Friday, August 21, 2015

Riding the bus with Gary Winslow: Fussin'

Posted By on Fri, Aug 21, 2015 at 1:45 PM

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If you spend any time on the Internet, I’m sure you’re familiar with the wide range and seemingly endless supply of cuter than cute animal videos. From animal fails to awesome feats to acts of kindness or just plain cuddly moments, the Internet is filled with them, and I have to admit that, every once in a while, I’ll check one or two out when I run into them. However, I have to say that there’s nothing like witnessing animals do the same types of things that humans do … in real life. The following story is one that I wrote before I got the smartphone that I can’t seem to go without these days …

Apparently the act of a female nagging and fussing at a male isn’t unique to the human species. Ladies, don’t get mad at me … nobody’s perfect male or female. How about we just laugh about it a little bit, OK? OK, here goes …


I was sitting on my bike, apart from the few people that were left at Northland Mall, waiting for the last bus of the day. It was after the evening rush when there may be as little as 10 or less people left to take their respective late buses (after 7 to 7:30, the buses tend to start “runnin’ funny,” i.e. less frequent and less dependable). I was just in my own head, not paying any real attention to anybody, when I heard what sounded like urgent chirping coming from a bird of some sort. It kinda woke me out off my daydream state and I turned to investigate. Looking to my left and down to where I heard the sounds I noticed two small birds hopping on the ground; one in front and one in tow. The birds were hopping along almost in unison and at first it seemed like they were executing some cute little birdie dance or something, so I decided to observe and see what might unfold.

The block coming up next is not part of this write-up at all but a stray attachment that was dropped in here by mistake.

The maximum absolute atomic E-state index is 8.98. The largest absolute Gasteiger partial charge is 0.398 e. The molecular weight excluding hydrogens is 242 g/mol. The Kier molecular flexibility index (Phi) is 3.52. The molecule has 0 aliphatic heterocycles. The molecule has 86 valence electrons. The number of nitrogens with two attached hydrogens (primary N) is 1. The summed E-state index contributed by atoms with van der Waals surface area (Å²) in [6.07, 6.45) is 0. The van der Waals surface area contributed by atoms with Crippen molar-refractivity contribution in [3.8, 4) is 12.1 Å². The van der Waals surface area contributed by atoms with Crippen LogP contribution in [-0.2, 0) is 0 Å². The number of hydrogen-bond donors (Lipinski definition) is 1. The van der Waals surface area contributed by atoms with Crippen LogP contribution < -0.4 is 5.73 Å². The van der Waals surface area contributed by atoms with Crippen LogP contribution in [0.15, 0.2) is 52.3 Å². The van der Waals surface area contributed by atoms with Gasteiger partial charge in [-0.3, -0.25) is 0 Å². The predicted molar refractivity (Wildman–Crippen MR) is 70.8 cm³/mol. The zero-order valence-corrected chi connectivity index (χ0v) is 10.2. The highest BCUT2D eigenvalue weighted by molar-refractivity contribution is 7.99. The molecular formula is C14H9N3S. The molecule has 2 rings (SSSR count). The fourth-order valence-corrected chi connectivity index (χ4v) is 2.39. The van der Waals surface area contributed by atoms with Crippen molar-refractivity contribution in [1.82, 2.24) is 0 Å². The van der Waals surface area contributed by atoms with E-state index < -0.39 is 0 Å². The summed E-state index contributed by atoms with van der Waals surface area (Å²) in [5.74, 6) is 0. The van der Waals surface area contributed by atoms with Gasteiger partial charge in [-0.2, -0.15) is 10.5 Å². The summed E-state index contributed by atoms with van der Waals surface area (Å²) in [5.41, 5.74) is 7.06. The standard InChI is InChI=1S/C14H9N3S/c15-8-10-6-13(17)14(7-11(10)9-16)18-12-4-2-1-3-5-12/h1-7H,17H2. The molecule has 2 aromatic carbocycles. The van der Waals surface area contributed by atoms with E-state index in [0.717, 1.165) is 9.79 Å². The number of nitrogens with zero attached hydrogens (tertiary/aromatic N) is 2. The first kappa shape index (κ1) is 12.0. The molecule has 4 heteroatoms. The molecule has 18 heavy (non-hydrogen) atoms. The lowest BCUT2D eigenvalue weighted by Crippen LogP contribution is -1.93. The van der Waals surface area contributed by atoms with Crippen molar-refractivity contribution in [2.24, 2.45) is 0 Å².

After a few more hops and chirps that sounded increasingly less friendly, I began to realize that this was no dance. Nope, further investigation indicated that one bird was in hot pursuit of the other. It was the smaller of the two that was having a fit; screeching and repeatedly thrusting its beak, piercing the air in the direction of the larger bird. In addition to the size difference, I noticed that their respective coloring was also noticeably different. The smaller bird was a combination of muted browns and quite dull in comparison to the larger bird, with additional black, white and red markings, especially in and around the face.

Now from watching more than a few nature shows I know that for many species of bird, the male is typically larger and more colorful than its female counterparts. I also know that if this was a male bird in another male bird’s face like that, they would’ve been fighting. Using this amateur knowledge of mine, I deduced that this was a male bird gettin’ cussed out by his significant other … and she was pissed! It soon occurred to me that the male bird hopping at the head of this twosome was being severely admonished. I thought to myself, “Woooo, boy, you done fucked up!” Yeah folks, it appeared that this bird was relegated to the ol’ doghouse!